A brief history of Maling Pottery
The Maling family

The Maling family came to England as French Huguenot refugees and settled in Scarborough during the late 16c. William Maling became a very well known and wealthy gentleman. In 1743 one of his twelve children, also named William bought the Woodhouse Estate at North Hylton near Sunderland. In 1762 William founded the North Hylton Pot Works using clay from a rich bed nearby. He appointed his two sons, Christopher Thompson Maling (1741-1810) and John Maling (1746-1823), to run the business. Christopher T. Mailing was a brilliant young man who has a distinguished academic career at Cambridge. His brother John, in addition to his interest in the pottery business was also involved in shipping, coal mining and became a partner in a Sunderland Banking house.

The firm began with the production of brown earthenware, soon followed by creamware and white pottery. Family tradition asserts that in the north-east of England transfer printing on pottery began in 1762 at North Hylton. The account books from the engravers' workshop of Thomas Bewick and Ralph Beilby refer to orders from Maling for engraved copper plates between 1788 and 1798. Transfers from these plates were used to decorate their pottery.

In 1815 John's son Robert (1781-1863) transferred the business to Tyneside, possibly the local clay deposits were becoming exhausted. The decision to move proved a wise one, and when the works at Ouseburn Bridge were built there was competition from only one other pottery in the immediate neighbourhood. The area was well established industrially and ideally situated for obtaining raw materials: coal and brown clay were mined locally, and other bulky materials could be imported cheaply in large quantities as ballast in colliers returning from the south of England.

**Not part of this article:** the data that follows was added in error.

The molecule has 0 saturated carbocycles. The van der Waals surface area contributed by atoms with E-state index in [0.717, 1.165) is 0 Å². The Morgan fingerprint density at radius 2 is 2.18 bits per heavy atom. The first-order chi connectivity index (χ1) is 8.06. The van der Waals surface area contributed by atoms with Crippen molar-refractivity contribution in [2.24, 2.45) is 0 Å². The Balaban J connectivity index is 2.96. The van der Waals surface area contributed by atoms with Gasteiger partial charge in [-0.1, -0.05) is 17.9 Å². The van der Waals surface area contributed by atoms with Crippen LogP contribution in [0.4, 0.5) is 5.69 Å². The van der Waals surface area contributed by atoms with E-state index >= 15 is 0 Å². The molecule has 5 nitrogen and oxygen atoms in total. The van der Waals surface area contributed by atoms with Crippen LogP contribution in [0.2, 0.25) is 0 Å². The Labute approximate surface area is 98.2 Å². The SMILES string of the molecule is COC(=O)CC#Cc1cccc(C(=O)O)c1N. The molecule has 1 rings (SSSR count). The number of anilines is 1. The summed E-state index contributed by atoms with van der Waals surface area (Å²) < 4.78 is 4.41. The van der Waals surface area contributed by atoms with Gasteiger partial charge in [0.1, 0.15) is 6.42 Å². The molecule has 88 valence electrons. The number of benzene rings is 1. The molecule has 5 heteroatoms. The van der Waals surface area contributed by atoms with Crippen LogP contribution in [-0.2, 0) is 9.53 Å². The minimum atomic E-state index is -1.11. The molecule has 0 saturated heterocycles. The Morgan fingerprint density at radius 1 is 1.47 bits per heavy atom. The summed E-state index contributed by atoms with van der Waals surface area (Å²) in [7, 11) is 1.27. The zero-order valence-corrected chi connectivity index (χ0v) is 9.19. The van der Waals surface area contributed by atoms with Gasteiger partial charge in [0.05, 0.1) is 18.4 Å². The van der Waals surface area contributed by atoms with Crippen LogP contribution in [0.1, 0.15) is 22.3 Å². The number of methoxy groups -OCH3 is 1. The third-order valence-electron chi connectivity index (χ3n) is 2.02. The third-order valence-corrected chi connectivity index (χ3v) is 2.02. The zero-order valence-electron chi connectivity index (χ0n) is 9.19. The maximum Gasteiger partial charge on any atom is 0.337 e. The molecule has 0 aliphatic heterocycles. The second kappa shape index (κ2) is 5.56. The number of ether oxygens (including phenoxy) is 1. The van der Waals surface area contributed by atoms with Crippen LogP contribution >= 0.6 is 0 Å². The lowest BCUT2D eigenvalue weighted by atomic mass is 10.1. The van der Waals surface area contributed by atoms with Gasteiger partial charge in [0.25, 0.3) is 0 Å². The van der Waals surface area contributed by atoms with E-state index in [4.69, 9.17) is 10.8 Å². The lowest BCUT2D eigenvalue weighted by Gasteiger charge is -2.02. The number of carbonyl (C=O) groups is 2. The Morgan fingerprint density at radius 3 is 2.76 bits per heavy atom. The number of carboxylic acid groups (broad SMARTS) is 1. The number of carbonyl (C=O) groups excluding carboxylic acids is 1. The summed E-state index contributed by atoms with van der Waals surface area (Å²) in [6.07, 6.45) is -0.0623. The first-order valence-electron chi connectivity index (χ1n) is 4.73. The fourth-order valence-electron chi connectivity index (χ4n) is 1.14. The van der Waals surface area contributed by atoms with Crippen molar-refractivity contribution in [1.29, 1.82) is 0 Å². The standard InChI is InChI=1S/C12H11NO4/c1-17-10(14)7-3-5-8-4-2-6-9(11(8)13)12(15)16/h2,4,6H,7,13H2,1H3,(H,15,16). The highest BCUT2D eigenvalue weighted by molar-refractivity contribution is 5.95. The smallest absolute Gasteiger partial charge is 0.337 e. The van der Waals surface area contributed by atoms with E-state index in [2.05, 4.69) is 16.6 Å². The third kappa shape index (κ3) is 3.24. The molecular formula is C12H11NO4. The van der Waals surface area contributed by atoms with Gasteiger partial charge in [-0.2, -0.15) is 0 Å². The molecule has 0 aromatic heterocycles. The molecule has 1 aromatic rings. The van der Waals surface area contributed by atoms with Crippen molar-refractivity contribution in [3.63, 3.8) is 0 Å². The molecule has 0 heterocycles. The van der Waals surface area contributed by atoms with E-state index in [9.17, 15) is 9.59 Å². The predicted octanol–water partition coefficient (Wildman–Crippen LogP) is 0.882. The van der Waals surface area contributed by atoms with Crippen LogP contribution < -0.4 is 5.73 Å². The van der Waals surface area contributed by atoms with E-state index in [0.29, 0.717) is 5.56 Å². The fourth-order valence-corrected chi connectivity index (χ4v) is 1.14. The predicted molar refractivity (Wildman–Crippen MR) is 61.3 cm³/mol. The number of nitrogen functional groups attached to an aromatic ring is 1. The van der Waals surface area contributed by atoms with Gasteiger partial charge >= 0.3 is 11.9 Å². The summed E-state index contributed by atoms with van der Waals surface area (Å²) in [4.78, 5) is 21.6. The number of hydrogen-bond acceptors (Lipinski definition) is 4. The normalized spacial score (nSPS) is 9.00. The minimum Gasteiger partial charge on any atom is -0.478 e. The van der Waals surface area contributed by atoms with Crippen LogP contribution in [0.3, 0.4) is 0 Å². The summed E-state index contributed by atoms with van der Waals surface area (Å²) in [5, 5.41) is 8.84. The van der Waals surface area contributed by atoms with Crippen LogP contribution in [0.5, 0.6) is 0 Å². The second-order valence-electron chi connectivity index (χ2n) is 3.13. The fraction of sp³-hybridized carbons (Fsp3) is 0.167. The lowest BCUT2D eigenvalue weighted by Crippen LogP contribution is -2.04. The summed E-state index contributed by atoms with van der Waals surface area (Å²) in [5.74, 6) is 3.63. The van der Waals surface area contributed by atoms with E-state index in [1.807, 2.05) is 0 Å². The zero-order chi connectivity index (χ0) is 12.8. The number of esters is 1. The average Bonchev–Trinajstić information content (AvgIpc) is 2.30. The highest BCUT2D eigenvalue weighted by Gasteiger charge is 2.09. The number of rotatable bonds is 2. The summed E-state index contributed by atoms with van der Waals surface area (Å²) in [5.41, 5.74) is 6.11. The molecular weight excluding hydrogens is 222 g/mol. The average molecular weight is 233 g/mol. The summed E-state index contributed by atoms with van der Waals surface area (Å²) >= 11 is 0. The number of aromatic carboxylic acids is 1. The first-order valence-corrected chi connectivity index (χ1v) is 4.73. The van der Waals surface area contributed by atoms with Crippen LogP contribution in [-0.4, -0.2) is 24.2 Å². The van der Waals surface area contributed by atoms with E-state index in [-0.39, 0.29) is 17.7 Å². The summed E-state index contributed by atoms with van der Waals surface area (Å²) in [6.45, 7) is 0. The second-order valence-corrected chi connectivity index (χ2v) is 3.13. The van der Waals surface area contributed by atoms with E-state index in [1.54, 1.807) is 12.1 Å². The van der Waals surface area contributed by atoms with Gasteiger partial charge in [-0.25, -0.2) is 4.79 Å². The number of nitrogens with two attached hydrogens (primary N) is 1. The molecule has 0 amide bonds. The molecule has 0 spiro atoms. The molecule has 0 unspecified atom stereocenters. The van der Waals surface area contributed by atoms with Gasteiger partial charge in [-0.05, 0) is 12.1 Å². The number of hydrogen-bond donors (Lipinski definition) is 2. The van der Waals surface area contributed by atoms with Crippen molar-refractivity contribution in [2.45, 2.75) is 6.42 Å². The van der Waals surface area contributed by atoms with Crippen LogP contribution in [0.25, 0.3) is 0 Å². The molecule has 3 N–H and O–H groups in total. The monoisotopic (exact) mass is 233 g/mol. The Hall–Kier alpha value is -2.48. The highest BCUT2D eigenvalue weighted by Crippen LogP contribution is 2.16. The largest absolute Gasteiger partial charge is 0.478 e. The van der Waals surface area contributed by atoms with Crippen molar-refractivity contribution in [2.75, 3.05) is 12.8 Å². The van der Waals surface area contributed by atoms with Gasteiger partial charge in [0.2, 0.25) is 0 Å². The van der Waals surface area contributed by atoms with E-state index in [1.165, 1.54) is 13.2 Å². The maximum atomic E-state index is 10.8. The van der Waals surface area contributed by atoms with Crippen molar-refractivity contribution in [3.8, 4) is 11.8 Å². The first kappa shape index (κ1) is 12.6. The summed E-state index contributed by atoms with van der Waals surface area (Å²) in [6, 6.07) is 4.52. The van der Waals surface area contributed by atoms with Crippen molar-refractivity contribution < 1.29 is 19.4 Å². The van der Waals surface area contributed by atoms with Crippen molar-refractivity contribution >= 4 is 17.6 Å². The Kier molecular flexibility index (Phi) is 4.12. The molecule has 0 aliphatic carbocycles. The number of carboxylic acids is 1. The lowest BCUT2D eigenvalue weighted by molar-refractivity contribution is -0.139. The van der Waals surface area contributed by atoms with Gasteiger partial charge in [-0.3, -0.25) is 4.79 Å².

The first kiln at the Ouseburn Bridge works was fired on 28 July 1817. Many of the copper plates and moulds used at North Hylton were transferred to Newcastle, and for a few years the products of the two factories were indistinguishable.

In 1853 Christopher Thompson Maling (1824-1901) took over the running of the Ouseburn Bridge pottery from his father Robert, and the firm prospered under the new leadership even its expansion was looked upon favourably when compared with the largest of the Potteries in Staffordshire. By 1859 the two kilns at the Ouseburn Bridge works were unable to cope with the demand, and in that year a new pottery was built nearby on a 2 acre site known as the Ford pottery (later the Ford A pottery). The new factory was able to produce 750,000 items a month from its thirteen kilns. C.T. Maling amassed a fortune, mainly from the manufacture of jam and marmalade pots for James Keiller of Dundee. Maling captured a market for the production of white pottery with transfer-painted trade labels.

In 1863 Buckley wrote that "Maling produced no first class goods but, were responsible for supplying 90 per cent of the jars for jam makers in England and Scotland".